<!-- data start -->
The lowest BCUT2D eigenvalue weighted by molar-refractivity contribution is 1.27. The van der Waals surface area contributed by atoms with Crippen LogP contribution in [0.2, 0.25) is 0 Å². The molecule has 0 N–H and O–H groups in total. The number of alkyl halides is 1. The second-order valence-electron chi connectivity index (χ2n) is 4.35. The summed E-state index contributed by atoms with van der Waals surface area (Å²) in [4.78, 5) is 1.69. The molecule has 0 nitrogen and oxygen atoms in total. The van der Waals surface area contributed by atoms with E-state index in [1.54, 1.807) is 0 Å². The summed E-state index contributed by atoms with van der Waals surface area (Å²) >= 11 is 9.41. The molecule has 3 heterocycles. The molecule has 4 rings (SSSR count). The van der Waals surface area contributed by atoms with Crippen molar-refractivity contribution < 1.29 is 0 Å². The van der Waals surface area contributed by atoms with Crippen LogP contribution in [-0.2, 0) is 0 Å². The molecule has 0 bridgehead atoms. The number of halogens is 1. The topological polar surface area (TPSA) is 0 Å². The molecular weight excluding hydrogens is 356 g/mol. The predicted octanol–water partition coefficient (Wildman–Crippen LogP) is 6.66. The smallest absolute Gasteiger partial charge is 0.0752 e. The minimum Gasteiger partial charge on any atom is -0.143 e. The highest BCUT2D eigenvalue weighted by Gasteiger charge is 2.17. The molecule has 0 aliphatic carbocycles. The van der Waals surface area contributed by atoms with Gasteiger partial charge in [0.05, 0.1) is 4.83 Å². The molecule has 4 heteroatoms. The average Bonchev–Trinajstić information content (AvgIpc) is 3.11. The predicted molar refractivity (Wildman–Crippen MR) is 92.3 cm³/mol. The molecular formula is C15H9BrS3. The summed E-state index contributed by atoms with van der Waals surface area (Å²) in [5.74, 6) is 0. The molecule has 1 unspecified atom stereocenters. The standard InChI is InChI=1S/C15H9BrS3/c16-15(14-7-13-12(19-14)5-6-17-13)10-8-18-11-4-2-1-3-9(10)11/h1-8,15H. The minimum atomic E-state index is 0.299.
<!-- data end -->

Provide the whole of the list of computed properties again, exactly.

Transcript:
The lowest BCUT2D eigenvalue weighted by molar-refractivity contribution is 1.27. The van der Waals surface area contributed by atoms with Crippen LogP contribution in [0.2, 0.25) is 0 Å². The molecule has 0 N–H and O–H groups in total. The number of alkyl halides is 1. The second-order valence-electron chi connectivity index (χ2n) is 4.35. The summed E-state index contributed by atoms with van der Waals surface area (Å²) in [4.78, 5) is 1.69. The molecule has 0 nitrogen and oxygen atoms in total. The van der Waals surface area contributed by atoms with E-state index in [1.54, 1.807) is 0 Å². The summed E-state index contributed by atoms with van der Waals surface area (Å²) >= 11 is 9.41. The molecule has 3 heterocycles. The molecule has 4 rings (SSSR count). The van der Waals surface area contributed by atoms with Crippen molar-refractivity contribution < 1.29 is 0 Å². The van der Waals surface area contributed by atoms with Crippen LogP contribution in [-0.2, 0) is 0 Å². The molecule has 0 bridgehead atoms. The number of halogens is 1. The topological polar surface area (TPSA) is 0 Å². The molecular weight excluding hydrogens is 356 g/mol. The predicted octanol–water partition coefficient (Wildman–Crippen LogP) is 6.66. The smallest absolute Gasteiger partial charge is 0.0752 e. The minimum Gasteiger partial charge on any atom is -0.143 e. The highest BCUT2D eigenvalue weighted by Gasteiger charge is 2.17. The molecule has 0 aliphatic carbocycles. The van der Waals surface area contributed by atoms with Gasteiger partial charge in [0.05, 0.1) is 4.83 Å². The molecule has 4 heteroatoms. The average Bonchev–Trinajstić information content (AvgIpc) is 3.11. The predicted molar refractivity (Wildman–Crippen MR) is 92.3 cm³/mol. The molecular formula is C15H9BrS3. The summed E-state index contributed by atoms with van der Waals surface area (Å²) in [5.74, 6) is 0. The molecule has 1 unspecified atom stereocenters. The standard InChI is InChI=1S/C15H9BrS3/c16-15(14-7-13-12(19-14)5-6-17-13)10-8-18-11-4-2-1-3-9(10)11/h1-8,15H. The minimum atomic E-state index is 0.299.